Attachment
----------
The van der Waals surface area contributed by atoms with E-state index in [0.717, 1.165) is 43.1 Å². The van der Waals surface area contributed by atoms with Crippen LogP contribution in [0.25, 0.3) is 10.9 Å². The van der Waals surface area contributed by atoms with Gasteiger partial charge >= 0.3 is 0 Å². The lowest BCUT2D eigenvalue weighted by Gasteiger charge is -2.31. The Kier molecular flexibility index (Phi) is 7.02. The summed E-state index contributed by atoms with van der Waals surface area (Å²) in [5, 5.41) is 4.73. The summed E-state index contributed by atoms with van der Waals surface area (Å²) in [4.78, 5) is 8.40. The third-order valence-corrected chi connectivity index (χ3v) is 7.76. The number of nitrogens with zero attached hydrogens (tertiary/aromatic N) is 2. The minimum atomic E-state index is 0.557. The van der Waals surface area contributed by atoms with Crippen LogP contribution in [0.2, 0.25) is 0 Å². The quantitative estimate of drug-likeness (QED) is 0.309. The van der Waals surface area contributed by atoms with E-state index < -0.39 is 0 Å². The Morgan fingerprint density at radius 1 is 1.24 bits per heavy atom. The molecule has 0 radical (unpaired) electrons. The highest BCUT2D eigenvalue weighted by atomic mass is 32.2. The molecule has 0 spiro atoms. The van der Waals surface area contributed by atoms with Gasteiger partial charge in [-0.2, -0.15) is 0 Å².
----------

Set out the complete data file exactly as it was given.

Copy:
The van der Waals surface area contributed by atoms with E-state index in [0.717, 1.165) is 43.1 Å². The van der Waals surface area contributed by atoms with Crippen LogP contribution in [0.25, 0.3) is 10.9 Å². The van der Waals surface area contributed by atoms with Gasteiger partial charge >= 0.3 is 0 Å². The lowest BCUT2D eigenvalue weighted by Gasteiger charge is -2.31. The Kier molecular flexibility index (Phi) is 7.02. The summed E-state index contributed by atoms with van der Waals surface area (Å²) in [5, 5.41) is 4.73. The summed E-state index contributed by atoms with van der Waals surface area (Å²) in [4.78, 5) is 8.40. The third-order valence-corrected chi connectivity index (χ3v) is 7.76. The number of nitrogens with zero attached hydrogens (tertiary/aromatic N) is 2. The minimum atomic E-state index is 0.557. The van der Waals surface area contributed by atoms with Crippen LogP contribution in [0.2, 0.25) is 0 Å². The quantitative estimate of drug-likeness (QED) is 0.309. The van der Waals surface area contributed by atoms with E-state index < -0.39 is 0 Å². The Morgan fingerprint density at radius 1 is 1.24 bits per heavy atom. The molecule has 0 radical (unpaired) electrons. The highest BCUT2D eigenvalue weighted by atomic mass is 32.2. The molecule has 0 spiro atoms. The van der Waals surface area contributed by atoms with Gasteiger partial charge in [-0.2, -0.15) is 0 Å².